UNITED STATES of America, Appellant, v. Talmus R. TAYLOR, Defendant, Appellee.
Talmus Taylor was sentenced to one year in a halfway house, five years of probation, and a $10,000 fine, for aiding and assisting in the preparation of false tax returns, in violation of 26 U.S.C. § 7206(2). Following an appeal by the Government, we vacated the sentence as substantively unreasonable and remanded to the district court. See United States v. Taylor, 499 F.3d 94 (1st Cir.2007), vacated, --- U.S. ----, 128 S.Ct. 878, 169 L.Ed.2d 712 (2008). The case returns to us on remand from the Supreme Court for further consideration in light of Gall v. United States, --- U.S. ----, 128 S.Ct. 586, 169 L.Ed.2d 445 (2007).
The Court's decision in Gall, combined with its decisions in Kimbrough v. United States, --- U.S. ----, 128 S.Ct. 558, 169 L.Ed.2d 481 (2007), and Rita v. United States, --- U.S. ----, 127 S.Ct. 2456, 168 L.Ed.2d 203 (2007), makes clear that in the post-Booker world, district judges are empowered with considerable discretion in sentencing, as long as the sentence is generally reasonable and the court has followed the proper procedures. In accordance with these decisions, our recent opinions have elaborated on the broad scope of this discretion. See, e.g., United States v. Martin, 520 F.3d 87 (1st Cir.2008); see also United States v. Rodríguez, 527 F.3d 221 (1st Cir.2008); United States v. Politano, 522 F.3d 69 (1st Cir.2008). Recently, in another sentencing case vacated by Gall, we noted this expanded discretion and concluded that the fairest course of action was to provide the district court the opportunity to reconsider its sentence in view of the Supreme Court's elucidation of sentencing procedures, as well as some of the concerns we had expressed in the prior opinion. See United States v. Tom, No. 07-1074, 2008 WL 1886608 (1st Cir. Apr. 30, 2008) (unpublished). We think that course appropriate under the circumstances here as well.
In so doing, we first reiterate some of the important sentencing principles underscored in all of these recent decisions. As clearly outlined in Gall, we review a district court's sentence under a deferential abuse of discretion standard, which involves both a procedural and a substantive inquiry. See Gall, 128 S.Ct. at 597; see also Politano, 522 F.3d at 72. This deference arises from the advantages inherent in the district court's position: “a superior coign of vantage, greater familiarity with the individual case, the opportunity to see and hear the principals and the testimony at first hand, and the cumulative experience garnered through the sheer number of district court sentencing proceedings that take place day by day.” Martin, 520 F.3d at 92. Indeed, once the district court has followed the proper procedures, our review of substantive reasonableness is highly deferential. See id. (“[R]eversal will result if-and only if-the sentencing court's ultimate determination falls outside the expansive boundaries of that universe [of reasonableness].”).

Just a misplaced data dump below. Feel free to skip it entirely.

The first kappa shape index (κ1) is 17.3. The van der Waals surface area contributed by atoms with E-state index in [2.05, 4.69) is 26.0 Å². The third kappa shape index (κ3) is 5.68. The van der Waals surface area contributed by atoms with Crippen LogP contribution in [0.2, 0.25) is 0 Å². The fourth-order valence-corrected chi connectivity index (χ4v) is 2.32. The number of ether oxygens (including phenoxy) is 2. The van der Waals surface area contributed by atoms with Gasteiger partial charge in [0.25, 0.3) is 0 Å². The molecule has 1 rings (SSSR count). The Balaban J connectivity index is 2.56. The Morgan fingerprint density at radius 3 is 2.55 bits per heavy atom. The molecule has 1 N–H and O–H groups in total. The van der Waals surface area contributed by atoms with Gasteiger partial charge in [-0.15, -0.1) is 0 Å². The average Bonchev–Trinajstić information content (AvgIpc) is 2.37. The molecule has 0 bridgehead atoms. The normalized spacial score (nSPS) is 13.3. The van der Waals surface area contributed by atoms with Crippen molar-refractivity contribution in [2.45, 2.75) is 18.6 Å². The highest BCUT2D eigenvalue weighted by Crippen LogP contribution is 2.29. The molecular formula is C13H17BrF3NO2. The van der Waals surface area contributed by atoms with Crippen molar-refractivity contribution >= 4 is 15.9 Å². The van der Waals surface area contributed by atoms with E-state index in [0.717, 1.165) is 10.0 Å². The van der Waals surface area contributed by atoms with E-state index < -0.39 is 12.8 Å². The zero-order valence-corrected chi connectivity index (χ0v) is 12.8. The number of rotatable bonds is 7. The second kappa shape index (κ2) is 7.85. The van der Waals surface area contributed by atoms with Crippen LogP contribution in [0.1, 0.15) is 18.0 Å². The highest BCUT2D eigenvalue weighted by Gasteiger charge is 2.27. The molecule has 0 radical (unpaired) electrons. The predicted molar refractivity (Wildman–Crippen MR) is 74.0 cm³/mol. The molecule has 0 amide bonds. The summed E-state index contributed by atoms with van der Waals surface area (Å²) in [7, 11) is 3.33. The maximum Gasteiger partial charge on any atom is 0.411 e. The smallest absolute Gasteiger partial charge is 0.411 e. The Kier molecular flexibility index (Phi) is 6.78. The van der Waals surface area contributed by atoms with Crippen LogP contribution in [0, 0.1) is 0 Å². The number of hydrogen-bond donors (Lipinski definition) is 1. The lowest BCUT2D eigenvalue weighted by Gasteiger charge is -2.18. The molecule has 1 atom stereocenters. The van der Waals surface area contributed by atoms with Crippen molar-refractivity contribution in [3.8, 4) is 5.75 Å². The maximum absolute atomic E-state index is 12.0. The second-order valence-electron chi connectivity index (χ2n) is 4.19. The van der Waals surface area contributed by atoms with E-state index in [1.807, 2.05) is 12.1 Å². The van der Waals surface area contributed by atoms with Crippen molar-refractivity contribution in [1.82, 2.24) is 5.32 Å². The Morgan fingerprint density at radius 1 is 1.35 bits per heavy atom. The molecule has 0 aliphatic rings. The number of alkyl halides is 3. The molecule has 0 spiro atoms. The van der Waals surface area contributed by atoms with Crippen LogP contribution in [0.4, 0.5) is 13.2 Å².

Yet, along with this increased discretion to fashion an appropriate sentence goes an accompanying “need for an increased degree of justification commensurate with an increased degree of variance.” Martin, 520 F.3d at 91. To be clear, there is no strict formula for determining the bounds of an appropriate sentence, but there is “a certain ‘sliding scale’ effect [that] lurks in the penumbra of modern federal sentencing law; the guidelines are the starting point for the fashioning of an individualized sentence, so a major deviation from them must ‘be supported by a more significant justification than a minor one.’ ” Id. (quoting Gall, 128 S.Ct. at 597).
In our prior review of the sentence in this case, we expressed concern that the district court had failed to take all of the 18 U.S.C. § 3553(a) factors into account in fashioning the defendant's entirely non-jail sentence for such a serious crime. Our conclusion was not based on any requirement that the justification be “proportional” to the deviation or that the result comply with a mathematic formula defining the outer bounds of reasonableness. Rather, it was that in our view, the court's explanations had failed to justify the overall result.
As in Tom, a ruling on the sentence based on the present record would not fully actualize Gall's effect in “shed[ding] considerable light on the scope and extent of a district court's discretion under the now-advisory federal sentencing guidelines.” Martin, 520 F.3d at 88. Given the intervening cases which have further elucidated the district court's discretion in sentencing (as well as underscored the importance of the district court's justifications for that sentence), we think it best to remand to the district court for reconsideration with the benefit of all of these developments, as well as the concerns we expressed in our prior opinion.
TORRUELLA, Circuit Judge.